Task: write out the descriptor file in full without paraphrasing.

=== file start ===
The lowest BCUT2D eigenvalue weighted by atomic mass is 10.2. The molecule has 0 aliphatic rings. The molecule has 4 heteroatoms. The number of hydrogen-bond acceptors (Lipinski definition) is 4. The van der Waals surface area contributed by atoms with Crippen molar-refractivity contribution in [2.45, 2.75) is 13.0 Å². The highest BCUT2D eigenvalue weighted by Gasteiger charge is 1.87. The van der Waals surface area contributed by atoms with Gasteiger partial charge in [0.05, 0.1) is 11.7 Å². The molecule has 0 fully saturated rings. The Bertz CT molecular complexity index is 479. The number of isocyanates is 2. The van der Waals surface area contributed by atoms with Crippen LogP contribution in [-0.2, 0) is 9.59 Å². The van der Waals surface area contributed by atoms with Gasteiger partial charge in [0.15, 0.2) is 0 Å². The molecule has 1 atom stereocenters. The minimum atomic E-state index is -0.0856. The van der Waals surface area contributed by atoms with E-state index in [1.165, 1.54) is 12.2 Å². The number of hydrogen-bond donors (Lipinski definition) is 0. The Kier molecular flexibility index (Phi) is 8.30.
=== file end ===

The lowest BCUT2D eigenvalue weighted by atomic mass is 10.2. The molecule has 0 aliphatic rings. The molecule has 4 heteroatoms. The number of hydrogen-bond acceptors (Lipinski definition) is 4. The van der Waals surface area contributed by atoms with Crippen molar-refractivity contribution in [2.45, 2.75) is 13.0 Å². The highest BCUT2D eigenvalue weighted by Gasteiger charge is 1.87. The van der Waals surface area contributed by atoms with Gasteiger partial charge in [0.05, 0.1) is 11.7 Å². The molecule has 0 fully saturated rings. The Bertz CT molecular complexity index is 479. The number of isocyanates is 2. The van der Waals surface area contributed by atoms with Crippen LogP contribution in [-0.2, 0) is 9.59 Å². The van der Waals surface area contributed by atoms with Gasteiger partial charge in [0.15, 0.2) is 0 Å². The molecule has 1 atom stereocenters. The minimum atomic E-state index is -0.0856. The van der Waals surface area contributed by atoms with E-state index in [1.165, 1.54) is 12.2 Å². The number of hydrogen-bond donors (Lipinski definition) is 0. The Kier molecular flexibility index (Phi) is 8.30.